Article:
A salty tail, too!
Like Hale-Bopp, NEOWISE has a third tail comprised of sodium atoms. Planetary Science Institute Senior Scientist Jeffrey Morgenthaler observed the comet on July 8th using special filtering and detected a narrow, long tail of sodium atoms pointing directly away form the Sun. The sodium appears to originate from fragmenting dust in the inner coma.
“Atomic sodium responds to sunlight in a similar way to cometary dust, but its momentum kick comes from a very particular wavelength of yellow light – the same color seen in sodium-vapor streetlamps,” Morgenthaler writes.
Evening viewing tips
From many mid-northern latitude locations you can start looking as early as 9:45–10 p.m. low in the northwestern sky. Good fortune gave us Capella as a morning guide star. Now the Big Dipper steps in to assist (see map below). You’ll need to find a place with a wide-open view to the northwest and removed from bright city lights in that direction. Scout a location during the daytime so you don’t have to drive around looking for one at night.
Arrive there between 9:45 to 10 p.m. local time with a pair of binoculars. Any will do but I really like the 7×50s or 10×50s because they combine a large field of view and moderate magnification with good light-gathering ability. Before you look for the comet be sure to focus the binoculars on a bright star or planet first. That will make the fuzzy comet easier to spot.
Use the map to help you point the binoculars in the right direction, then slowly “sweep” the area until you spot a little point of light with a short tail sticking out of it. If you start early you may not see the comet with the naked eye, but give it some time. When the sky gets darker the comet not only becomes a gorgeous sight in binoculars but also appears to the naked eye as a faint, fat streak of light.
Corrected for atmospheric extinction — the dimming of objects near the horizon where the atmosphere is thickest — NEOWISE shines around magnitude 1.5–2 at the moment (July 15th). And although the comet will fade in the coming weeks (it’s expected to drop to 3rd magnitude by July 18th and to 4 by the 25th) it’s also climbing higher and higher in the evening sky, which will partially offset its dimming. Try to catch it every clear night you can because you never know when clouds could roll in.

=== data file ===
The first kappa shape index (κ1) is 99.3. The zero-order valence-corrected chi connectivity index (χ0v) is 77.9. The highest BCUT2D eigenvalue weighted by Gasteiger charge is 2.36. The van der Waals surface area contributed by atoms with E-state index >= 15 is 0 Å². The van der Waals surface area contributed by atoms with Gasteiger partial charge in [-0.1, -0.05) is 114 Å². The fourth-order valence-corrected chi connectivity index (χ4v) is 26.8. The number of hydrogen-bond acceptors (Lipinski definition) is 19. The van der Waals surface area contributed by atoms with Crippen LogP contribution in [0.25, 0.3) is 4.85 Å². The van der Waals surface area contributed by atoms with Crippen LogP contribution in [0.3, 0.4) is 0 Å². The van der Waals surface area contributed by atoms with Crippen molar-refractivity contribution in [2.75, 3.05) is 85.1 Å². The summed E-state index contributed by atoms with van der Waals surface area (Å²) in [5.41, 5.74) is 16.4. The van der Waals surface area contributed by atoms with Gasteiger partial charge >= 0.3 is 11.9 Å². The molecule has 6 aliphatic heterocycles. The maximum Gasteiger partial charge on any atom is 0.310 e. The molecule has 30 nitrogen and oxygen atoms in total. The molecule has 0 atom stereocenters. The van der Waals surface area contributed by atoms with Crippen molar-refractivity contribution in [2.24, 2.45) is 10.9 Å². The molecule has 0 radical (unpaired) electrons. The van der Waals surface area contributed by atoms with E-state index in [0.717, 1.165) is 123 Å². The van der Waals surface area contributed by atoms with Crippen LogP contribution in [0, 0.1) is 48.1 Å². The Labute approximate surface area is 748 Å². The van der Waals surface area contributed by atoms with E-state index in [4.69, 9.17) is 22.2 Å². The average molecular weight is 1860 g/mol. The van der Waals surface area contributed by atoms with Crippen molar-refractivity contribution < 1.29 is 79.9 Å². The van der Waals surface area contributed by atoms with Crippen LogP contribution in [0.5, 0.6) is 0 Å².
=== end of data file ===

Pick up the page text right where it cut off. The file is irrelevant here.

Where to Next?
The comet strides past a number of galaxies as it travels southward from Ursa Major into Coma Berenices in the next few weeks. Highlights include a close pairing with the Black Eye Galaxy (M64) on August 3rd followed by an attractive grouping with the globular clusters M53 and NGC 5053 on August 6th. NEOWISE will shine around magnitude 6 at the time, the naked-eye limit. The Moon returns to brighten the scene starting July 23rd.
Observers in the far southern U.S. will have to wait just a bit longer to see NEOWISE — it will pop over the northwestern horizon starting July 16th and only get better from there. Southern Hemisphere skywatchers, who are undoubtedly chomping at the bit, will get finally get their NEOWISE fix around July 28–30.
Due to COVID-19 concerns it’s difficult or impossible to share the comet in a group setting. But we can share it with our families and even a small groups of friends with proper social distancing. Kids love adventures and staying up late. What better way to create a special memory, and you might just inspire your child to make a lifelong connection to the stars.
I wish you many happy nights with this vagabond from the Oort Cloud. Like my friend Patricia said: “What’s a little less sleep when you have a comet visiting Earth?”